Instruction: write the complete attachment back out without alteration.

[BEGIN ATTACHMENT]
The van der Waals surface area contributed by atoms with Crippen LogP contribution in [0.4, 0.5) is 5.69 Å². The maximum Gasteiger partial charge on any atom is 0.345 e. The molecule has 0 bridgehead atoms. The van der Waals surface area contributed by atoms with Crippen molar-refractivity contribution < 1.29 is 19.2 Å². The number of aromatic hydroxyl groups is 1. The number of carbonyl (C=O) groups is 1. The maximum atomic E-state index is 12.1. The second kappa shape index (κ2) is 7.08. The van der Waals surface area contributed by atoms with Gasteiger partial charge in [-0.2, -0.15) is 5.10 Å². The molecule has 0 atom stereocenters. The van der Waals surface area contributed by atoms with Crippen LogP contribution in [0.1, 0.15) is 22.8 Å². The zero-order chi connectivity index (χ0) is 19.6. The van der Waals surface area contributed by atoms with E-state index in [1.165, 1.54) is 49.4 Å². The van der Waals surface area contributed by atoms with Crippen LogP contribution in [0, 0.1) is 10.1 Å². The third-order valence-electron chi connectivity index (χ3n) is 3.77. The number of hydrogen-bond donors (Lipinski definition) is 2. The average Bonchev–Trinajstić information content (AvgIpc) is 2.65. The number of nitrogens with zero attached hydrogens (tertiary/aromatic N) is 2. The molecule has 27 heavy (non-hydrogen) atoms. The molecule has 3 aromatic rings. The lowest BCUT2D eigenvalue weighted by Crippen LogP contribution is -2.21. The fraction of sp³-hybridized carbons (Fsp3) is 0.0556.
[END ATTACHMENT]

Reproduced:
The van der Waals surface area contributed by atoms with Crippen LogP contribution in [0.4, 0.5) is 5.69 Å². The maximum Gasteiger partial charge on any atom is 0.345 e. The molecule has 0 bridgehead atoms. The van der Waals surface area contributed by atoms with Crippen molar-refractivity contribution < 1.29 is 19.2 Å². The number of aromatic hydroxyl groups is 1. The number of carbonyl (C=O) groups is 1. The maximum atomic E-state index is 12.1. The second kappa shape index (κ2) is 7.08. The van der Waals surface area contributed by atoms with Gasteiger partial charge in [-0.2, -0.15) is 5.10 Å². The molecule has 0 atom stereocenters. The van der Waals surface area contributed by atoms with Crippen LogP contribution in [0.1, 0.15) is 22.8 Å². The zero-order chi connectivity index (χ0) is 19.6. The van der Waals surface area contributed by atoms with E-state index in [1.165, 1.54) is 49.4 Å². The van der Waals surface area contributed by atoms with Crippen LogP contribution in [0, 0.1) is 10.1 Å². The third-order valence-electron chi connectivity index (χ3n) is 3.77. The number of hydrogen-bond donors (Lipinski definition) is 2. The average Bonchev–Trinajstić information content (AvgIpc) is 2.65. The number of nitrogens with zero attached hydrogens (tertiary/aromatic N) is 2. The molecule has 27 heavy (non-hydrogen) atoms. The molecule has 3 aromatic rings. The lowest BCUT2D eigenvalue weighted by Crippen LogP contribution is -2.21. The fraction of sp³-hybridized carbons (Fsp3) is 0.0556.